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Open AccessArticle
Internal Wave Generation in a Non-Hydrostatic Wave Model
Water 2019, 11(5), 986; https://doi.org/10.3390/w11050986 - 10 May 2019
Abstract
In this work, internal wave generation techniques are developed in an open source non-hydrostatic wave model (Simulating WAves till SHore, SWASH) for accurate generation of regular and irregular long-crested waves. Two different internal wave generation techniques are examined: a source term addition method [...] Read more.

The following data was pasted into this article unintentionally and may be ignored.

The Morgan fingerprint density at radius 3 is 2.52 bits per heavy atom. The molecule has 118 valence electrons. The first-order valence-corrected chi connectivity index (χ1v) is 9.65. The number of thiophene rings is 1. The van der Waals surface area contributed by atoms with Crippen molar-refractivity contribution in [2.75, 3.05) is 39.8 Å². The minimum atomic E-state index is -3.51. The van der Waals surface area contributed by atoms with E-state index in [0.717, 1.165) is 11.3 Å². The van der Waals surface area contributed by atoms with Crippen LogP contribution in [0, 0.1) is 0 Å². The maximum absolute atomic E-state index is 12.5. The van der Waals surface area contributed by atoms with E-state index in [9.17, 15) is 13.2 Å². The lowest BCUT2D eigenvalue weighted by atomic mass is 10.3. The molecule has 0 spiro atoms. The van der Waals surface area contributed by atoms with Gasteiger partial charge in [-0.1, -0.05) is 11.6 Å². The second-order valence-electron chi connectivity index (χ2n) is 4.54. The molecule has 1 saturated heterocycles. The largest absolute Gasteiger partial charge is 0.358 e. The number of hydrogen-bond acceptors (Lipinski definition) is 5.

In this work, internal wave generation techniques are developed in an open source non-hydrostatic wave model (Simulating WAves till SHore, SWASH) for accurate generation of regular and irregular long-crested waves. Two different internal wave generation techniques are examined: a source term addition method where additional surface elevation is added to the calculated surface elevation in a specific location in the domain and a spatially distributed source function where a spatially distributed mass is added in the continuity equation. These internal wave generation techniques in combination with numerical wave absorbing sponge layers are proposed as an alternative to the weakly reflective wave generation boundary to avoid re-reflections in case of dispersive and directional waves. The implemented techniques are validated against analytical solutions and experimental data including water surface elevations, orbital velocities, frequency spectra and wave heights. The numerical results show a very good agreement with the analytical solution and the experimental data indicating that SWASH with the addition of the proposed internal wave generation technique can be used to study coastal areas and wave energy converter (WEC) farms even under highly dispersive and directional waves without any spurious reflection from the wave generator. Full article